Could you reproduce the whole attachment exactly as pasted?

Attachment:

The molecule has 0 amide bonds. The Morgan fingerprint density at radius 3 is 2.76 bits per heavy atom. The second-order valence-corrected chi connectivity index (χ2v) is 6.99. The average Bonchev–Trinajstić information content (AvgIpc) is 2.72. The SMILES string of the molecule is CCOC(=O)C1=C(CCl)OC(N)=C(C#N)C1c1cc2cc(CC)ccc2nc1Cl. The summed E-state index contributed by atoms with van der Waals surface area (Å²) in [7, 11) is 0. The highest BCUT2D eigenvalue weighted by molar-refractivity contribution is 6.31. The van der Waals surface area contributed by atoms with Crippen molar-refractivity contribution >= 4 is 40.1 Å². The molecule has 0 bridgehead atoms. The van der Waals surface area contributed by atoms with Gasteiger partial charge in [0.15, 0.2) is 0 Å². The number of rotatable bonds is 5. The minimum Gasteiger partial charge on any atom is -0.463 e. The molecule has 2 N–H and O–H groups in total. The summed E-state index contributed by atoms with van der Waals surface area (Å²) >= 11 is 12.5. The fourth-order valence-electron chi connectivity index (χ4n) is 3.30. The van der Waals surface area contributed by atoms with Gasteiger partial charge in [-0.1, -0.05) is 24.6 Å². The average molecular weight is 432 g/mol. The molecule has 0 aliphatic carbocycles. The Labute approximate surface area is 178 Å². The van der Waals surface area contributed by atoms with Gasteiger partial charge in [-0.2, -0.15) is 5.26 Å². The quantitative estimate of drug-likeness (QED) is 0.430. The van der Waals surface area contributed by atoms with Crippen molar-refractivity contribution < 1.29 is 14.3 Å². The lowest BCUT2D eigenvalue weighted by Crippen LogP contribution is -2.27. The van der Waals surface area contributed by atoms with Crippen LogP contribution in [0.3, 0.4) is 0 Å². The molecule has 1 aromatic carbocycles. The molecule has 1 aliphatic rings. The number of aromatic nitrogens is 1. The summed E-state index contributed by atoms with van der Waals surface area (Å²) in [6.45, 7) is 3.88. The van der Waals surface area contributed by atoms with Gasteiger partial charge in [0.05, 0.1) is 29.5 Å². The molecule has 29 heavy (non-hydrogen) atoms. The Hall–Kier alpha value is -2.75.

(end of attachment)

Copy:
The molecule has 0 amide bonds. The Morgan fingerprint density at radius 3 is 2.76 bits per heavy atom. The second-order valence-corrected chi connectivity index (χ2v) is 6.99. The average Bonchev–Trinajstić information content (AvgIpc) is 2.72. The SMILES string of the molecule is CCOC(=O)C1=C(CCl)OC(N)=C(C#N)C1c1cc2cc(CC)ccc2nc1Cl. The summed E-state index contributed by atoms with van der Waals surface area (Å²) in [7, 11) is 0. The highest BCUT2D eigenvalue weighted by molar-refractivity contribution is 6.31. The van der Waals surface area contributed by atoms with Crippen molar-refractivity contribution >= 4 is 40.1 Å². The molecule has 0 bridgehead atoms. The van der Waals surface area contributed by atoms with Gasteiger partial charge in [0.15, 0.2) is 0 Å². The number of rotatable bonds is 5. The minimum Gasteiger partial charge on any atom is -0.463 e. The molecule has 2 N–H and O–H groups in total. The summed E-state index contributed by atoms with van der Waals surface area (Å²) >= 11 is 12.5. The fourth-order valence-electron chi connectivity index (χ4n) is 3.30. The van der Waals surface area contributed by atoms with Gasteiger partial charge in [-0.1, -0.05) is 24.6 Å². The average molecular weight is 432 g/mol. The molecule has 0 aliphatic carbocycles. The Labute approximate surface area is 178 Å². The van der Waals surface area contributed by atoms with Gasteiger partial charge in [-0.2, -0.15) is 5.26 Å². The quantitative estimate of drug-likeness (QED) is 0.430. The van der Waals surface area contributed by atoms with Crippen molar-refractivity contribution < 1.29 is 14.3 Å². The lowest BCUT2D eigenvalue weighted by Crippen LogP contribution is -2.27. The van der Waals surface area contributed by atoms with Crippen LogP contribution in [0.3, 0.4) is 0 Å². The molecule has 1 aromatic carbocycles. The molecule has 1 aliphatic rings. The number of aromatic nitrogens is 1. The summed E-state index contributed by atoms with van der Waals surface area (Å²) in [6.45, 7) is 3.88. The van der Waals surface area contributed by atoms with Gasteiger partial charge in [0.05, 0.1) is 29.5 Å². The molecule has 29 heavy (non-hydrogen) atoms. The Hall–Kier alpha value is -2.75.